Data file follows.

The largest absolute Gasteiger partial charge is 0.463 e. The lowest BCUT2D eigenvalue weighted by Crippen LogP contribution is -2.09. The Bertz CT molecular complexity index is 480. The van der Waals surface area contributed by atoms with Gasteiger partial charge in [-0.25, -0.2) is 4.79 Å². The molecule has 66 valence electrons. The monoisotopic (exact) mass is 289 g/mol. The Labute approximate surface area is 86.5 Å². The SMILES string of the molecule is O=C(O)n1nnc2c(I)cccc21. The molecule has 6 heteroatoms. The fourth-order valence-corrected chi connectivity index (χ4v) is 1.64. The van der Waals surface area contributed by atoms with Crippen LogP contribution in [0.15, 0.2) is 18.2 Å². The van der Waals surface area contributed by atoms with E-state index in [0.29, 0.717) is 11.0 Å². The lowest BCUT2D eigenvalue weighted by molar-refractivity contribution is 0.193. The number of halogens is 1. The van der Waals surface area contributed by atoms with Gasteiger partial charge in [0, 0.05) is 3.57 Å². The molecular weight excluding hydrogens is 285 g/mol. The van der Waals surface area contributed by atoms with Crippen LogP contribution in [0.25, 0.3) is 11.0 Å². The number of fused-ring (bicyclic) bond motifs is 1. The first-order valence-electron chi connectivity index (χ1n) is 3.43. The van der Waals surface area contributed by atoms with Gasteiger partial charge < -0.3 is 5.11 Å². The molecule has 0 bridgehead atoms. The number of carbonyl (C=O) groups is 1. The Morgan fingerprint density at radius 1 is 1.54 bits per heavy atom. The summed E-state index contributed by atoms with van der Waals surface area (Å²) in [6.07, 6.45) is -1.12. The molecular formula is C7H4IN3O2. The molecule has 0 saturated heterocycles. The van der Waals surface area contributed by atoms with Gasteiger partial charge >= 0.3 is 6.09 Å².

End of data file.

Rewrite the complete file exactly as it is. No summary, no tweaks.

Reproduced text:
The largest absolute Gasteiger partial charge is 0.463 e. The lowest BCUT2D eigenvalue weighted by Crippen LogP contribution is -2.09. The Bertz CT molecular complexity index is 480. The van der Waals surface area contributed by atoms with Gasteiger partial charge in [-0.25, -0.2) is 4.79 Å². The molecule has 66 valence electrons. The monoisotopic (exact) mass is 289 g/mol. The Labute approximate surface area is 86.5 Å². The SMILES string of the molecule is O=C(O)n1nnc2c(I)cccc21. The molecule has 6 heteroatoms. The fourth-order valence-corrected chi connectivity index (χ4v) is 1.64. The van der Waals surface area contributed by atoms with Crippen LogP contribution in [0.15, 0.2) is 18.2 Å². The van der Waals surface area contributed by atoms with E-state index in [0.29, 0.717) is 11.0 Å². The lowest BCUT2D eigenvalue weighted by molar-refractivity contribution is 0.193. The number of halogens is 1. The van der Waals surface area contributed by atoms with Gasteiger partial charge in [0, 0.05) is 3.57 Å². The molecular weight excluding hydrogens is 285 g/mol. The van der Waals surface area contributed by atoms with Crippen LogP contribution in [0.25, 0.3) is 11.0 Å². The number of fused-ring (bicyclic) bond motifs is 1. The first-order valence-electron chi connectivity index (χ1n) is 3.43. The van der Waals surface area contributed by atoms with Gasteiger partial charge < -0.3 is 5.11 Å². The molecule has 0 bridgehead atoms. The number of carbonyl (C=O) groups is 1. The Morgan fingerprint density at radius 1 is 1.54 bits per heavy atom. The summed E-state index contributed by atoms with van der Waals surface area (Å²) in [6.07, 6.45) is -1.12. The molecular formula is C7H4IN3O2. The molecule has 0 saturated heterocycles. The van der Waals surface area contributed by atoms with Gasteiger partial charge >= 0.3 is 6.09 Å².